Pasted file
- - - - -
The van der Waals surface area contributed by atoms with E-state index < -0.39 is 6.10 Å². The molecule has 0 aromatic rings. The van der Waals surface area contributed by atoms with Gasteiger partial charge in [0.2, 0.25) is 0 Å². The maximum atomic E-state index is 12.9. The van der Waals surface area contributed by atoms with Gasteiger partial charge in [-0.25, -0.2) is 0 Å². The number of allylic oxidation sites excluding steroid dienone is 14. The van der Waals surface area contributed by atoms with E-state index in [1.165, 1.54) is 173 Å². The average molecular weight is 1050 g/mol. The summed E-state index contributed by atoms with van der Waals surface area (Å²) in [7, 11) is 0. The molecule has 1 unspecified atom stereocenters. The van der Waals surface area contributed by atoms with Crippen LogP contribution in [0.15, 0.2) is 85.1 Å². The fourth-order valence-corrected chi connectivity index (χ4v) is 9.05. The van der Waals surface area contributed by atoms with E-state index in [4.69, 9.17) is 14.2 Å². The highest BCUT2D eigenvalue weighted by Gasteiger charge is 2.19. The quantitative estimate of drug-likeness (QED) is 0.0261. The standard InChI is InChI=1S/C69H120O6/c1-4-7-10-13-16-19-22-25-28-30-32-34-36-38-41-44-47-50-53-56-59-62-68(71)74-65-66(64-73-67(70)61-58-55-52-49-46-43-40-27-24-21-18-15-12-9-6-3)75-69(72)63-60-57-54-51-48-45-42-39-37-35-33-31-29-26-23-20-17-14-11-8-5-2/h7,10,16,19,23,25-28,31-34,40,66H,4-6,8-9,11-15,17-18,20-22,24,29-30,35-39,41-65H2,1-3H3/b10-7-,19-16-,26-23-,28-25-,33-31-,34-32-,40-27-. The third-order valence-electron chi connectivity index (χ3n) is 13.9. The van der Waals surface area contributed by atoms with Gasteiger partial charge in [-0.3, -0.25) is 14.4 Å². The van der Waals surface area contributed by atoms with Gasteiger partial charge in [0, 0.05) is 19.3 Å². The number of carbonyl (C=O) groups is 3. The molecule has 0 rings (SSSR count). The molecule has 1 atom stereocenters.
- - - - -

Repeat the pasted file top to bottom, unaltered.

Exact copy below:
The van der Waals surface area contributed by atoms with E-state index < -0.39 is 6.10 Å². The molecule has 0 aromatic rings. The van der Waals surface area contributed by atoms with Gasteiger partial charge in [0.2, 0.25) is 0 Å². The maximum atomic E-state index is 12.9. The van der Waals surface area contributed by atoms with Gasteiger partial charge in [-0.25, -0.2) is 0 Å². The number of allylic oxidation sites excluding steroid dienone is 14. The van der Waals surface area contributed by atoms with E-state index in [1.165, 1.54) is 173 Å². The average molecular weight is 1050 g/mol. The summed E-state index contributed by atoms with van der Waals surface area (Å²) in [7, 11) is 0. The molecule has 1 unspecified atom stereocenters. The van der Waals surface area contributed by atoms with Crippen LogP contribution in [0.15, 0.2) is 85.1 Å². The fourth-order valence-corrected chi connectivity index (χ4v) is 9.05. The van der Waals surface area contributed by atoms with E-state index in [4.69, 9.17) is 14.2 Å². The highest BCUT2D eigenvalue weighted by Gasteiger charge is 2.19. The quantitative estimate of drug-likeness (QED) is 0.0261. The standard InChI is InChI=1S/C69H120O6/c1-4-7-10-13-16-19-22-25-28-30-32-34-36-38-41-44-47-50-53-56-59-62-68(71)74-65-66(64-73-67(70)61-58-55-52-49-46-43-40-27-24-21-18-15-12-9-6-3)75-69(72)63-60-57-54-51-48-45-42-39-37-35-33-31-29-26-23-20-17-14-11-8-5-2/h7,10,16,19,23,25-28,31-34,40,66H,4-6,8-9,11-15,17-18,20-22,24,29-30,35-39,41-65H2,1-3H3/b10-7-,19-16-,26-23-,28-25-,33-31-,34-32-,40-27-. The third-order valence-electron chi connectivity index (χ3n) is 13.9. The van der Waals surface area contributed by atoms with Gasteiger partial charge in [-0.3, -0.25) is 14.4 Å². The van der Waals surface area contributed by atoms with Gasteiger partial charge in [0, 0.05) is 19.3 Å². The number of carbonyl (C=O) groups is 3. The molecule has 0 rings (SSSR count). The molecule has 1 atom stereocenters.